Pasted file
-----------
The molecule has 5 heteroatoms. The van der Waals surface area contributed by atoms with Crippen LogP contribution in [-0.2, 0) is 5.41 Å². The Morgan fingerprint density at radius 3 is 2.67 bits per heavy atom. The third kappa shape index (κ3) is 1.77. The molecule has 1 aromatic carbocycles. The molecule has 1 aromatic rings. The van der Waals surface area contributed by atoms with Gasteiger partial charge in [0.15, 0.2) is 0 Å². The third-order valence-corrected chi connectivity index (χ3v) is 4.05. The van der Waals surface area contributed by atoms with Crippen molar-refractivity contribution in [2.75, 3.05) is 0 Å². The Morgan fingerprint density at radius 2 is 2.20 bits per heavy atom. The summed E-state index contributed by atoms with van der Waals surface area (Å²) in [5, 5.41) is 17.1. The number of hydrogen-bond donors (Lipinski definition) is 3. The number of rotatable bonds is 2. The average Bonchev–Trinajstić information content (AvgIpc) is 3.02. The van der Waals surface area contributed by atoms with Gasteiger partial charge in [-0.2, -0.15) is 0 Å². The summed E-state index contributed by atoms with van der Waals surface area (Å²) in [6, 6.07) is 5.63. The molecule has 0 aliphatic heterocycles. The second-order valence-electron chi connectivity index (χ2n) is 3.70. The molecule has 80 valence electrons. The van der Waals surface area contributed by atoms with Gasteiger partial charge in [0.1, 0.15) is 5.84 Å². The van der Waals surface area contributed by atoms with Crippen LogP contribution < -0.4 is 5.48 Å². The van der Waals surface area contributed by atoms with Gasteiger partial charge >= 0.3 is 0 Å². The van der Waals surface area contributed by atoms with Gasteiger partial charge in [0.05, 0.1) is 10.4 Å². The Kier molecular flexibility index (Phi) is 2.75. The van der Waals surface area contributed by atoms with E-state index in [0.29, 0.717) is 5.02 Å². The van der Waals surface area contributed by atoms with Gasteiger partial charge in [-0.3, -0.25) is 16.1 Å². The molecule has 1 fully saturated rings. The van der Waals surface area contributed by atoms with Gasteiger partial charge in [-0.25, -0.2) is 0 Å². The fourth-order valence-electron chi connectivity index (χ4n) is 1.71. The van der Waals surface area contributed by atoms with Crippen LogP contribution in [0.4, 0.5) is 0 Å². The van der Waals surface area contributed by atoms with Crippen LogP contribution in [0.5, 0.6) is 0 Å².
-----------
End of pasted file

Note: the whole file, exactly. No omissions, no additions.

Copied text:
The molecule has 5 heteroatoms. The van der Waals surface area contributed by atoms with Crippen LogP contribution in [-0.2, 0) is 5.41 Å². The Morgan fingerprint density at radius 3 is 2.67 bits per heavy atom. The third kappa shape index (κ3) is 1.77. The molecule has 1 aromatic carbocycles. The molecule has 1 aromatic rings. The van der Waals surface area contributed by atoms with Gasteiger partial charge in [0.15, 0.2) is 0 Å². The third-order valence-corrected chi connectivity index (χ3v) is 4.05. The van der Waals surface area contributed by atoms with Crippen molar-refractivity contribution in [2.75, 3.05) is 0 Å². The Morgan fingerprint density at radius 2 is 2.20 bits per heavy atom. The summed E-state index contributed by atoms with van der Waals surface area (Å²) in [5, 5.41) is 17.1. The number of hydrogen-bond donors (Lipinski definition) is 3. The number of rotatable bonds is 2. The average Bonchev–Trinajstić information content (AvgIpc) is 3.02. The van der Waals surface area contributed by atoms with Gasteiger partial charge in [-0.2, -0.15) is 0 Å². The summed E-state index contributed by atoms with van der Waals surface area (Å²) in [6, 6.07) is 5.63. The molecule has 0 aliphatic heterocycles. The second-order valence-electron chi connectivity index (χ2n) is 3.70. The molecule has 80 valence electrons. The van der Waals surface area contributed by atoms with Gasteiger partial charge in [0.1, 0.15) is 5.84 Å². The van der Waals surface area contributed by atoms with Crippen LogP contribution < -0.4 is 5.48 Å². The van der Waals surface area contributed by atoms with Gasteiger partial charge >= 0.3 is 0 Å². The van der Waals surface area contributed by atoms with Gasteiger partial charge in [0.05, 0.1) is 10.4 Å². The Kier molecular flexibility index (Phi) is 2.75. The van der Waals surface area contributed by atoms with E-state index in [0.29, 0.717) is 5.02 Å². The van der Waals surface area contributed by atoms with Gasteiger partial charge in [-0.3, -0.25) is 16.1 Å². The molecule has 1 fully saturated rings. The van der Waals surface area contributed by atoms with Gasteiger partial charge in [-0.25, -0.2) is 0 Å². The fourth-order valence-electron chi connectivity index (χ4n) is 1.71. The van der Waals surface area contributed by atoms with Crippen LogP contribution in [0.4, 0.5) is 0 Å². The van der Waals surface area contributed by atoms with Crippen LogP contribution in [0.5, 0.6) is 0 Å².